SALOG Volunteers’ Visit to Old Sarum and Stonehenge Visitor Centre
Just before the museum closed for the day one evening in mid-October, I was intrigued to see Professor Mike Parker-Pearson of the Stonehenge Riverside Project deep in conversation with somebody in the café. My curiosity was satiated the following day when watching BBC TV ‘South Today’ during which it was reported that he was due to open a new exhibition at the Stonehenge Visitors Centre, ‘Feast! Food at Stonehenge’, which invites visitors to explore the diet and lifestyle of the people that built Stonehenge; and the culture, rituals and identity of food in prehistory (see photos of reconstructed buildings at Stonehenge, below).
This was the subject of the second part of a SALOG Volunteers social afternoon on Monday 30th October.
On arrival at the Stonehenge Visitors Centre, Volunteers from Salisbury Museum, Wiltshire Museum, English Heritage, the National Trust and Wessex Archaeology were given time to mingle and to enjoy coffee and biscuits before being given a ten minute introduction to the exhibition by the Interpretation Officer, Hannah Brown. We were then allowed to explore the exhibition at leisure.
By way of background, the objective of the Stonehenge Riverside Project was to examine the relationship between the Stonehenge stones and surrounding monuments and features, including the River Avon, Durrington Walls, the Cursus, the Avenue, Woodhenge, and various burial mounds, and nearby standing stones. The main aim of the project was to test the hypothesis that Stonehenge was a monument dedicated to the dead, whilst Woodhenge & Durrington Walls, two miles away, were monuments to the living and more recently deceased.
It is believed that the builders of Stonehenge settled in nearby Durrington Walls in the 25th century B.C. and excavations of this site have revealed an abundance of food waste, stone tools and pottery, which are thus available for analysis.
From these artifacts, scientists have been able to show that our ancestors were bringing animals from as far away as Scotland, some 500 miles away, suggesting that Stonehenge was an important site known right across Britain at this time, and that people were travelling these sorts of distances in order to participate both in the building of the monument, which occurred in several phases, and in midwinter feasts. Some discussion ensued as to the logistics of driving animals these distances, and the time it would take.
As a chemist, I was particularly interested in the techniques used to establish these facts. For example, animal bones can be identified by inspection and it is clear that our Neolithic ancestors at Stonehenge were deriving meat from a variety of sources: cattle, pigs, sheep and goats. The distances travelled were established by analysing the ratios of strontium isotopes in their teeth by the technique of Liquid Chromatography-Mass Spectroscopy. Strontium compounds, which mimic calcium compounds and therefore enter animals’ teeth, are present in the soil and enter the animals through the food chain. The particular ratios of strontium isotopes identified reflect the underlying geology where the animal once lived. As a chemist and, latterly a chemistry teacher, I was impressed by the clarity of the diagrams used to illustrate these points, and would have been delighted to have had this example and diagram illustrate this analytical technique (Fig 1).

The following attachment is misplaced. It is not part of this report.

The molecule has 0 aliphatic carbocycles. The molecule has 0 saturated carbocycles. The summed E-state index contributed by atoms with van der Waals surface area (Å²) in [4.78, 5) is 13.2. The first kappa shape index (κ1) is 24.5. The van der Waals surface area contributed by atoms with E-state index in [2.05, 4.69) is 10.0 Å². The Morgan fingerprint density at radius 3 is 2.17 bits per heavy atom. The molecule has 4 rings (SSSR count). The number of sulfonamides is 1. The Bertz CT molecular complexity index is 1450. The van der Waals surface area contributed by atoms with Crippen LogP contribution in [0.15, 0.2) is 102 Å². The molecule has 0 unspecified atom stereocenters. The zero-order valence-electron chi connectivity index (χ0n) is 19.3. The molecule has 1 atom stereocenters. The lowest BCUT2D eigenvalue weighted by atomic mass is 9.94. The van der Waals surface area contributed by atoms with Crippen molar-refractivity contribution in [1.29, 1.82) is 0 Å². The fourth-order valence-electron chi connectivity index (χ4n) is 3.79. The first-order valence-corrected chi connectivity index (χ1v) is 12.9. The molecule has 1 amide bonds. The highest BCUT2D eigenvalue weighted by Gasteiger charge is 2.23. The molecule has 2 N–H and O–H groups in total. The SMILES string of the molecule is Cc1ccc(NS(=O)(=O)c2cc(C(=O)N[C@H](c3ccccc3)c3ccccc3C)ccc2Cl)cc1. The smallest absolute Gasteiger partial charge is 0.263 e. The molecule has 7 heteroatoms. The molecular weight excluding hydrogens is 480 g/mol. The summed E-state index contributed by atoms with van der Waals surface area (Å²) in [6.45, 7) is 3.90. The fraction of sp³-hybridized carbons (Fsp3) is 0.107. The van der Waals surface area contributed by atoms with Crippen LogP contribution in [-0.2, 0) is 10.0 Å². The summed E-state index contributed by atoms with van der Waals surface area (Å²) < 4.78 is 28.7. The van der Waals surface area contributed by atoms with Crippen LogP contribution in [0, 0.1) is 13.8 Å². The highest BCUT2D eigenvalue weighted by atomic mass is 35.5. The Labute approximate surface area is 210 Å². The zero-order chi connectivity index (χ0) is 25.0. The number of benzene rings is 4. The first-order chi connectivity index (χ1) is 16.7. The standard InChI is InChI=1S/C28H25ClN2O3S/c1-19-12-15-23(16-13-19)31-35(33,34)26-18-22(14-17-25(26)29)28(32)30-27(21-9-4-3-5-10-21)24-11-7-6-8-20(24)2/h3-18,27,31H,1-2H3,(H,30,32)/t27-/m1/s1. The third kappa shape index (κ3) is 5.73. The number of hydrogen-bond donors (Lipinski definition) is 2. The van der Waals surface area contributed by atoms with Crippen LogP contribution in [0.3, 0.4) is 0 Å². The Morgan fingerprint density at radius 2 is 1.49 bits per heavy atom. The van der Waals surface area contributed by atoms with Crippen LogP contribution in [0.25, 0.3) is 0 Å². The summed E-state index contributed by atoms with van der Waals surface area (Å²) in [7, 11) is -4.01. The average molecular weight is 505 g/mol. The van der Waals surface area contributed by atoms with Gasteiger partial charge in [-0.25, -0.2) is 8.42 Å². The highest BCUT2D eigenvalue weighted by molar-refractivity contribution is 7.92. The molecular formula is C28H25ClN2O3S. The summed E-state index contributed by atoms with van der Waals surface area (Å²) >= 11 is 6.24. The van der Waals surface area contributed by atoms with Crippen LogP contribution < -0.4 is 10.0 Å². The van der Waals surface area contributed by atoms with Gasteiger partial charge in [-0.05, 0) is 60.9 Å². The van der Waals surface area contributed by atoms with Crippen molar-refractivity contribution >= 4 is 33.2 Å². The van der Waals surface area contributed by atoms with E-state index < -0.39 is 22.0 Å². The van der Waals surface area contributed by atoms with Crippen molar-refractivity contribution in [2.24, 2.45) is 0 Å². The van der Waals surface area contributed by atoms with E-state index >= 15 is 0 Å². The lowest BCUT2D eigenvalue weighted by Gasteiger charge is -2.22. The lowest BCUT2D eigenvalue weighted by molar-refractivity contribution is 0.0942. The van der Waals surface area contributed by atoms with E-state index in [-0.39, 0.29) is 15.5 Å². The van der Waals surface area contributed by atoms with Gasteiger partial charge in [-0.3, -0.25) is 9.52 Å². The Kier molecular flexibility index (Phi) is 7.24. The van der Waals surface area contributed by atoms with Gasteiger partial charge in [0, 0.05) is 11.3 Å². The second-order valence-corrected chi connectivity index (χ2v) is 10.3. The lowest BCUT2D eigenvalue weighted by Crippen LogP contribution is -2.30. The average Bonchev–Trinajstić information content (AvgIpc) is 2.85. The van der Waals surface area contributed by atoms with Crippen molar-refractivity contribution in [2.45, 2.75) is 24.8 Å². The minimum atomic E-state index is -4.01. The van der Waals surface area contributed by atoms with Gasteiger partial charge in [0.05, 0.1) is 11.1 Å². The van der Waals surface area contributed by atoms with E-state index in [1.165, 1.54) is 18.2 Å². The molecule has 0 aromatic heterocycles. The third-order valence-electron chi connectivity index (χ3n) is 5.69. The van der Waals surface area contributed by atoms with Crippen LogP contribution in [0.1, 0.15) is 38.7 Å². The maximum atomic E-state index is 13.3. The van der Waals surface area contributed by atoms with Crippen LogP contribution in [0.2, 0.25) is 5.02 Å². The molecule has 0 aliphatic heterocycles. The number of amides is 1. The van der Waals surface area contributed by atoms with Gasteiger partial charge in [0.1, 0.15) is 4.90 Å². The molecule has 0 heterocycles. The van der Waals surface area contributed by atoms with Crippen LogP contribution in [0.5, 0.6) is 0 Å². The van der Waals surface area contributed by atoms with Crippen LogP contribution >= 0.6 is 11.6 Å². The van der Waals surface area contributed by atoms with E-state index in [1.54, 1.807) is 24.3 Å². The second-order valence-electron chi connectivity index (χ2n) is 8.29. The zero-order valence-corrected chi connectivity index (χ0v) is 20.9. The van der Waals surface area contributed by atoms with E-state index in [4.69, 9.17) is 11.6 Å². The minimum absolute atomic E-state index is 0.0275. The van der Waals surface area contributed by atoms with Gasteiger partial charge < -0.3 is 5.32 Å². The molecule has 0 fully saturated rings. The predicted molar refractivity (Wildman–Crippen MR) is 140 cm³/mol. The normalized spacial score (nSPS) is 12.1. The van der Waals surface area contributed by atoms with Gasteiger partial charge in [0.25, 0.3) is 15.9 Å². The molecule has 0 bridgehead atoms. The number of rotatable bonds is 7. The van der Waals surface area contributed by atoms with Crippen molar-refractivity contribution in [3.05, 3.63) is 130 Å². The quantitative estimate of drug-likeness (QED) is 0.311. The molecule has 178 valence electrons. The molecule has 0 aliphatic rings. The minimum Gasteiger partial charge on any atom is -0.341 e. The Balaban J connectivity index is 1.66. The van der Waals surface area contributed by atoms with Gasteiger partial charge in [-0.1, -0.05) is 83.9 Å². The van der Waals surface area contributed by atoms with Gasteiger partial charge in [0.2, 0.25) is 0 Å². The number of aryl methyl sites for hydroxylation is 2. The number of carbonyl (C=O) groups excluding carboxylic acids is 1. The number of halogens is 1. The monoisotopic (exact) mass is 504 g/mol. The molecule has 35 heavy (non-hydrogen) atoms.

Figure 1. Liquid Chromatography-Mass Spectroscopy of strontium compounds in animals’ teeth
Another point of interest for me was the fact that Neolithic people were lactose-intolerant, and had to turn milk into products such as cheese and yoghurt before consumption (Fig 2 below):
This reminded me of a particularly popular experiment I devised for Key Stage 3 Science students, where we used rennet to curdle milk to make junket. We flavoured the product with strawberries and were able to consume it afterwards, having taken appropriate H&S precautions during the preparation. Again, this would have been a useful illustration to have used at the time.
Preparation of yogourt
Earlier there was a visit to the inner bailey at Old Sarum.
Being only a mile from my home I am very familiar with this site. Nevertheless, some new things were brought to my attention, for example a ‘mason’s mark’ on a stone block in the east range of the courtyard house (Fig 3).
A question was asked and some discussion ensued about the little-known tunnel which once existed through the northern rampart, the site of which is still visible (Fig 4).
The English Heritage ‘Old Sarum’ guidebook tells us that this tunnel was first discovered in 1795. This discovery was recorded in the ‘Gentleman’s Magazine’ of February 2nd, 1795. Following this, the tunnel was much visited by members of the public for several years before being re-sealed in 1822.
The tunnel was re-excavated in 1957 by the Ministry of Public Buildings and Works (now Department of the Environment) assisted by members of the archaeology section of the Salisbury and District Field Club, including Davids Algar, Sanders and Truckle, during which, among other things, examples of dated 18th Century obscene Anglo-Saxon graffiti were found.
Nobody is quite sure who built this tunnel, or for what reason. Its construction was apparently beyond the skills of Iron Age Man, but various people have speculated that it was built by the Romans or the Normans. One theory, which was also that espoused by our EH Guide during this visit, is that it was a ‘sally-port’ to enable an enemy force to be attacked from the rear or, if the city were besieged, to provide a means of escape from it.
A fuller description of this tunnel and the 1957 excavation can be found in The [Salisbury] Journal of 13th October, 1988, ‘’Old Sarum’s Secret Tunnel’ .
By Volunteer Alan Crooks Monday 30th October 2017